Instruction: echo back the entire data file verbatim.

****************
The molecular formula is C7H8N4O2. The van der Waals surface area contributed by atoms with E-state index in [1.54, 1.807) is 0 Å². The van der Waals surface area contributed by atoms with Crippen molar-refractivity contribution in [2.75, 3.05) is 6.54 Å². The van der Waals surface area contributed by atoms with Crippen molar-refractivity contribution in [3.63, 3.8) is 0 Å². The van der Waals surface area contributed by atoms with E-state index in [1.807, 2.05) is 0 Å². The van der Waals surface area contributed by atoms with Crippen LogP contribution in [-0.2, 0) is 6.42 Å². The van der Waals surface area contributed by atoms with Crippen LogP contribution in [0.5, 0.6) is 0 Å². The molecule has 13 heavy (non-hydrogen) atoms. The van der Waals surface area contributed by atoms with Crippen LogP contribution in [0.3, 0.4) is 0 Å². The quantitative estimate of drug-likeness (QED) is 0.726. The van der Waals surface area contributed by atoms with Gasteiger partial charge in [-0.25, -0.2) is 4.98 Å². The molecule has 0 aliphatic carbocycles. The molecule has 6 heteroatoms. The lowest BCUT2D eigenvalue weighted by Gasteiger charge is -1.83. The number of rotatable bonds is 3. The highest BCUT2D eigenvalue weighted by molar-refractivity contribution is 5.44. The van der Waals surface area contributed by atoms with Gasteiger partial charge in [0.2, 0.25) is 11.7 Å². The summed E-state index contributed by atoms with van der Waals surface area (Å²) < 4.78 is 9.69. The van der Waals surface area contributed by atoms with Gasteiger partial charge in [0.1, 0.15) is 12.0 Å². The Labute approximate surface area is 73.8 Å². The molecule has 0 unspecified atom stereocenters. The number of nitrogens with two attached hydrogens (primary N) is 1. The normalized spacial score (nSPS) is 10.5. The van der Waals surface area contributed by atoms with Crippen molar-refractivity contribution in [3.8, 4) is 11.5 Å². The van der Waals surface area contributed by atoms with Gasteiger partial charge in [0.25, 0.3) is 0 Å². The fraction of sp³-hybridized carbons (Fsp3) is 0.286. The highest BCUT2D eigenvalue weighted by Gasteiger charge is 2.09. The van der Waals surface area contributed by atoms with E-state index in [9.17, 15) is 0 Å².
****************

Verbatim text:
The molecular formula is C7H8N4O2. The van der Waals surface area contributed by atoms with E-state index in [1.54, 1.807) is 0 Å². The van der Waals surface area contributed by atoms with Crippen molar-refractivity contribution in [2.75, 3.05) is 6.54 Å². The van der Waals surface area contributed by atoms with Crippen molar-refractivity contribution in [3.63, 3.8) is 0 Å². The van der Waals surface area contributed by atoms with E-state index in [1.807, 2.05) is 0 Å². The van der Waals surface area contributed by atoms with Crippen LogP contribution in [-0.2, 0) is 6.42 Å². The van der Waals surface area contributed by atoms with Crippen LogP contribution in [0.5, 0.6) is 0 Å². The molecule has 13 heavy (non-hydrogen) atoms. The van der Waals surface area contributed by atoms with Crippen LogP contribution in [0.3, 0.4) is 0 Å². The quantitative estimate of drug-likeness (QED) is 0.726. The van der Waals surface area contributed by atoms with Gasteiger partial charge in [-0.25, -0.2) is 4.98 Å². The molecule has 0 aliphatic carbocycles. The molecule has 6 heteroatoms. The lowest BCUT2D eigenvalue weighted by Gasteiger charge is -1.83. The number of rotatable bonds is 3. The highest BCUT2D eigenvalue weighted by molar-refractivity contribution is 5.44. The van der Waals surface area contributed by atoms with Gasteiger partial charge in [0.2, 0.25) is 11.7 Å². The summed E-state index contributed by atoms with van der Waals surface area (Å²) < 4.78 is 9.69. The van der Waals surface area contributed by atoms with Gasteiger partial charge in [0.1, 0.15) is 12.0 Å². The Labute approximate surface area is 73.8 Å². The molecule has 0 unspecified atom stereocenters. The number of nitrogens with two attached hydrogens (primary N) is 1. The normalized spacial score (nSPS) is 10.5. The van der Waals surface area contributed by atoms with Crippen molar-refractivity contribution in [3.8, 4) is 11.5 Å². The van der Waals surface area contributed by atoms with Gasteiger partial charge in [0.25, 0.3) is 0 Å². The fraction of sp³-hybridized carbons (Fsp3) is 0.286. The highest BCUT2D eigenvalue weighted by Gasteiger charge is 2.09. The van der Waals surface area contributed by atoms with E-state index in [9.17, 15) is 0 Å².